In 1902 Planck showed that the experimental observations in black-body radiation could be explained on the basis that the energy from the body was emitted in separate or discrete packets of energy, known as quanta of energy, of amounts hv, where v is the frequency of the radiation and h is a constant known as Planck’s constant. This is the quantum theory of radiation. With characteristic genius, Einstein asserting in 1905 that the unexpected experimental result of Lenard (that the energy of the ejected electron was independent of the intensity of the incident light and depended only on the frequency of the light) could be explained by applying a quantum theory of light. He assumed that light of frequency v contains packets or quanta of energy hv. On this basis, light consists of particles, and these are called photons. The number of photons per unit area of cross section of the beam of light per unit time is proportional to its intensity, but the energy of a photon is proportional to its frequency.
The minimum amount of work or energy to take a free electron out of the surface of a metal against the attractive forces of the positive ions is known as the work function, w, of the metal. When light of sufficiently high frequency is incident on the metal, an amount wo of the incident energy hv is used to liberate the electron, leaving an excess energy hv – wo, which is given to the ejected electron. The maximum kinetic energy, 1/2mevmax2, of the latter is thus, on Einstein’s theory:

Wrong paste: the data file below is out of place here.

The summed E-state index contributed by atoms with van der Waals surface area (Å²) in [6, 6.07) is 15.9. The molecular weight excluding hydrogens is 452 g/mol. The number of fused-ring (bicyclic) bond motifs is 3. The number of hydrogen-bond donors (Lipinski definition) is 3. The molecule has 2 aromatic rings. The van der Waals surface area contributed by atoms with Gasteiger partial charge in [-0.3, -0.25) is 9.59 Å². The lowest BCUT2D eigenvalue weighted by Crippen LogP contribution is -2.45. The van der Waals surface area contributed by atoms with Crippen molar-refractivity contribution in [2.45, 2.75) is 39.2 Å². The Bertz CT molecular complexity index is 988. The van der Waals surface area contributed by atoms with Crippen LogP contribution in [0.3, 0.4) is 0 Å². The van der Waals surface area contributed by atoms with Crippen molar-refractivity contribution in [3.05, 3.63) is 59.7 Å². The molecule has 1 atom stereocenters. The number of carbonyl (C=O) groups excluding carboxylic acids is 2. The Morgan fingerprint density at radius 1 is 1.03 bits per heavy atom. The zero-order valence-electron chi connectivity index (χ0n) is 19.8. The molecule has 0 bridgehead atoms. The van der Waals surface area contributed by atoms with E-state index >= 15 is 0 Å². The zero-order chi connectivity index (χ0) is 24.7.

1/2mevmax2 = hv – wo
Milikan carried out an experiment to confirm the linear relationship between the kinetic energy of the ejected electron and the frequency expressed(1/2mevmax2 = hv – wo). Milikan carried out these experiments in 1906 using the alkali metals lithium, sodium and potassium and these metals emit electrons when illuminated by ordinary(visible) light. The negative potential V of G(gauze cylinder) relative to A(metal) when no electrons reach G is called the ‘stopping potential’ of G. here the maximum kinetic energy of the ejected electrons is just equal to the work eV done in moving against the opposing p.d. Thus:
eV=hv – w
Milikan found out that when the stopping potential was plotted against the frequency, a straight line PQ was obtained. Milikan used these results to calculate h and he got a value of 6.26 x 10-34 joule second, which is very close to the value of h found from experiments on black-body radiation. This confirmed Einstein’s photoelectric theory that light can be considered to consist of particles with energy hv.
We can then write the work function energy wo as hvo, where vo=wo/h. hence, for the electrons with maximum energy,
eV = kinetic energy of electrons = hv – wo=h(v-vo)
This then means that no electrons are emitted from a metal when the incident light has frequency less than vo. The magnitude of vo is called the threshold frequency of the metal concerned.